Death cap mushrooms (amanita phalloides) have a toxin that eats away at the liver.
"Unfortunately, they can be found everywhere. They could potentially grow in someone's backyard," Dr. Craig Smollin, co-director of the San Francisco division of the California Poison Control System said.
Five people have died from eating this type of mushrooms in California since 2010.
San Francisco resident David Miser forages for wild mushrooms, and knows the dangers.
"If there's any mushroom you want to learn, it's that one," Miser said.
But, even for experienced foragers, the Death Cap can be tricky. There's another similar variety that isn't poisonous, and described by mushroom lovers as delicious.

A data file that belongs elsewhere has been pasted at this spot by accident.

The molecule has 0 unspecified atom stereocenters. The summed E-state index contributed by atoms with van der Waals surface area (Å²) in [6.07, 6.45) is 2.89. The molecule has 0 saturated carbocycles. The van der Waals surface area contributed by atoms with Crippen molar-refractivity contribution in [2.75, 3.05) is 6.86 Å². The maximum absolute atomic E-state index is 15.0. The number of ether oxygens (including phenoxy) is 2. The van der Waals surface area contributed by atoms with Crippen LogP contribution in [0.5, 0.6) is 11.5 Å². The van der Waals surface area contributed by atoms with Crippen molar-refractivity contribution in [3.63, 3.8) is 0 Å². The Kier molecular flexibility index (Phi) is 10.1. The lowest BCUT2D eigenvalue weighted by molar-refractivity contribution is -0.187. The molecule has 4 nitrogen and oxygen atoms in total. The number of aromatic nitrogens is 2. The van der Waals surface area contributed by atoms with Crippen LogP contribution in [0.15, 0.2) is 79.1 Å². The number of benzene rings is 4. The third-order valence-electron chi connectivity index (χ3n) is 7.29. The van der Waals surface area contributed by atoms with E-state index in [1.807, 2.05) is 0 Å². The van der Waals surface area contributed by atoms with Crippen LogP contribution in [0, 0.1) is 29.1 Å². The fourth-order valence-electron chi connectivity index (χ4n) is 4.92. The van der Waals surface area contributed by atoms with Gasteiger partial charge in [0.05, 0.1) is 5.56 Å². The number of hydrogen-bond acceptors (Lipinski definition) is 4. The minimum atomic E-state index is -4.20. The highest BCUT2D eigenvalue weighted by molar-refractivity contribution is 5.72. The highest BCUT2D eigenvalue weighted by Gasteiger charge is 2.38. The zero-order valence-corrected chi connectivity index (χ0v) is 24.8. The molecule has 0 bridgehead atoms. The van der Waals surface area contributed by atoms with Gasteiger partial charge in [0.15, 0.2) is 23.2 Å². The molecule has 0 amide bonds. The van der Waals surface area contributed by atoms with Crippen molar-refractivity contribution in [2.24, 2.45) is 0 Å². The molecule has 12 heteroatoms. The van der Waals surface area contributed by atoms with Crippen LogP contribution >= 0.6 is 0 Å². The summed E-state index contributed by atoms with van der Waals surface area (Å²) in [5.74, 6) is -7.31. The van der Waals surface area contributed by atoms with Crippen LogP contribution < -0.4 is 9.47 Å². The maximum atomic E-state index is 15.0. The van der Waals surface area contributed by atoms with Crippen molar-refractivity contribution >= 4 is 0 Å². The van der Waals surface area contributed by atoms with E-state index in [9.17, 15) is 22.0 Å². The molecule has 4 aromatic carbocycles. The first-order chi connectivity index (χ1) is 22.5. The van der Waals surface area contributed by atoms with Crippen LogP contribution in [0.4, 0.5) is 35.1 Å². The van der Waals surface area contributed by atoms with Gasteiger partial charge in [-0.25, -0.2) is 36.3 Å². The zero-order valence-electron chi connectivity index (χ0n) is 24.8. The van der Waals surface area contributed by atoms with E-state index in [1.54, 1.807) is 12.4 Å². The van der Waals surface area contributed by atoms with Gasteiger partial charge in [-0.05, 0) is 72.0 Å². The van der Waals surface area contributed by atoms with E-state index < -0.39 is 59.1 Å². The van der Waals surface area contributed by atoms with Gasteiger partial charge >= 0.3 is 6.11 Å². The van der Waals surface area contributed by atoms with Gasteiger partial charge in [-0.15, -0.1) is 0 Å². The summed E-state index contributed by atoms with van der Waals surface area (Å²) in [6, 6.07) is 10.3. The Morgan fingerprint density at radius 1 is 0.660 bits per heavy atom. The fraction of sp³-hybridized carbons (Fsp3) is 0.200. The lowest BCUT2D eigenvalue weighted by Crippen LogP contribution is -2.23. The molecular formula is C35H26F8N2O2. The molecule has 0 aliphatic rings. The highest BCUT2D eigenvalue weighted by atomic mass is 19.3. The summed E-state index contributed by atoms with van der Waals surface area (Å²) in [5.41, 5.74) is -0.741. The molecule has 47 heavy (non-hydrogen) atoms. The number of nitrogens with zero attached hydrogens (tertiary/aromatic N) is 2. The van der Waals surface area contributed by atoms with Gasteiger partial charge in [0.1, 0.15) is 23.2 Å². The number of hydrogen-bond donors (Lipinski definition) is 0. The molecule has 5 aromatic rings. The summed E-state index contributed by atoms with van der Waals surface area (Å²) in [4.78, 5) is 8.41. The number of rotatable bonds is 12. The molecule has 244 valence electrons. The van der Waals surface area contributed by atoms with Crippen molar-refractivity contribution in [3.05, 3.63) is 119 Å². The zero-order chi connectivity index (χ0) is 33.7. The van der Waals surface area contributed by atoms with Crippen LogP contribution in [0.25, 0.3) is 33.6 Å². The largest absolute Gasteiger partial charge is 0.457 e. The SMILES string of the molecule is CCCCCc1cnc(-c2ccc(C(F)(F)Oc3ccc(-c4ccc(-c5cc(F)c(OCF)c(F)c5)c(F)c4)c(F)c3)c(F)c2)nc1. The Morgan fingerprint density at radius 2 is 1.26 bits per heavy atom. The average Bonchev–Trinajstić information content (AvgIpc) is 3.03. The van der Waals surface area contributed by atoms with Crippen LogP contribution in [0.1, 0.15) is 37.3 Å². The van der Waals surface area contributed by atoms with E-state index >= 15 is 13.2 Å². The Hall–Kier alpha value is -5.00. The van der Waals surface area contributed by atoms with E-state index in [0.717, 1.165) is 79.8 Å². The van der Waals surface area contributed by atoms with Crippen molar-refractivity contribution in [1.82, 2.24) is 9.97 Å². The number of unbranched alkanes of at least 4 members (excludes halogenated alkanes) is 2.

"When we find them, we all sort of pick them and stare at each other, and is anyone brave enough to eat this?" Miser said.
Earlier this year, warnings went out about other poisonous wild mushrooms including sulfur tufts (hypholema fasciculare), which also grow in the region and flourish in wet El Niño conditions.
Veterinarians say dogs as well as people can be at risk.
"Dogs can get very sick. Sometimes it's just vomiting, but other times it can lead to death. It's very, very tragic," Lisa Bloch of the Humane Society of Marin told CBS San Francisco.
If you suspect you or your pet has consumed a poisonous mushrooms, seek medical help immediately, or contact your nearest poison control center. In the U.S. the number is 1-800-222-1222.
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